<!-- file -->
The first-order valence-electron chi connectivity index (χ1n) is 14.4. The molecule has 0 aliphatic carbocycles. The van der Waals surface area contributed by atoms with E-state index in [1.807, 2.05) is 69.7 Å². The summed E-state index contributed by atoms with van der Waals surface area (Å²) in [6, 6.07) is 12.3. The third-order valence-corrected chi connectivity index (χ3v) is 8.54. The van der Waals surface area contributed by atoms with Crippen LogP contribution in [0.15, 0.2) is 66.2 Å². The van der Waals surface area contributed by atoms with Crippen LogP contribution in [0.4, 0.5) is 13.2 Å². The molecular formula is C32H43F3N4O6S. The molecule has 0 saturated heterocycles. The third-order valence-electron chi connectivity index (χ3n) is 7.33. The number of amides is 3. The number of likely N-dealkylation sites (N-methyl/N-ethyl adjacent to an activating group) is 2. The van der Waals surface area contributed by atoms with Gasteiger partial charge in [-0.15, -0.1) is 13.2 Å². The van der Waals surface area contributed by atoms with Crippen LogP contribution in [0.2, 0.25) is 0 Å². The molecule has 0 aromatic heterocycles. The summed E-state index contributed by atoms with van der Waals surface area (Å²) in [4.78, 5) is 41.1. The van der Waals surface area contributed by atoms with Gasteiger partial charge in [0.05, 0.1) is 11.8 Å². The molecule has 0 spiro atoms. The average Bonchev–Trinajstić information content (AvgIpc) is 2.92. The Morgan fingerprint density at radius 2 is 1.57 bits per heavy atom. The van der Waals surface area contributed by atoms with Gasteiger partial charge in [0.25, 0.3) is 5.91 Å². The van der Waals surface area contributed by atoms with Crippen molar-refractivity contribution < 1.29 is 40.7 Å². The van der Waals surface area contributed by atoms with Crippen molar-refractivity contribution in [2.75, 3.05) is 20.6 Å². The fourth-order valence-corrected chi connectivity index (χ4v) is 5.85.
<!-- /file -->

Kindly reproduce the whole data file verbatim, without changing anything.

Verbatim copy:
The first-order valence-electron chi connectivity index (χ1n) is 14.4. The molecule has 0 aliphatic carbocycles. The van der Waals surface area contributed by atoms with E-state index in [1.807, 2.05) is 69.7 Å². The summed E-state index contributed by atoms with van der Waals surface area (Å²) in [6, 6.07) is 12.3. The third-order valence-corrected chi connectivity index (χ3v) is 8.54. The van der Waals surface area contributed by atoms with Crippen LogP contribution in [0.15, 0.2) is 66.2 Å². The van der Waals surface area contributed by atoms with Crippen LogP contribution in [0.4, 0.5) is 13.2 Å². The molecular formula is C32H43F3N4O6S. The molecule has 0 saturated heterocycles. The third-order valence-electron chi connectivity index (χ3n) is 7.33. The number of amides is 3. The number of likely N-dealkylation sites (N-methyl/N-ethyl adjacent to an activating group) is 2. The van der Waals surface area contributed by atoms with Gasteiger partial charge in [-0.15, -0.1) is 13.2 Å². The van der Waals surface area contributed by atoms with Crippen LogP contribution in [0.2, 0.25) is 0 Å². The molecule has 0 aromatic heterocycles. The summed E-state index contributed by atoms with van der Waals surface area (Å²) in [4.78, 5) is 41.1. The van der Waals surface area contributed by atoms with Gasteiger partial charge in [0.05, 0.1) is 11.8 Å². The molecule has 0 spiro atoms. The average Bonchev–Trinajstić information content (AvgIpc) is 2.92. The Morgan fingerprint density at radius 2 is 1.57 bits per heavy atom. The van der Waals surface area contributed by atoms with Gasteiger partial charge in [0.25, 0.3) is 5.91 Å². The van der Waals surface area contributed by atoms with Crippen molar-refractivity contribution < 1.29 is 40.7 Å². The van der Waals surface area contributed by atoms with Crippen molar-refractivity contribution in [2.75, 3.05) is 20.6 Å². The fourth-order valence-corrected chi connectivity index (χ4v) is 5.85.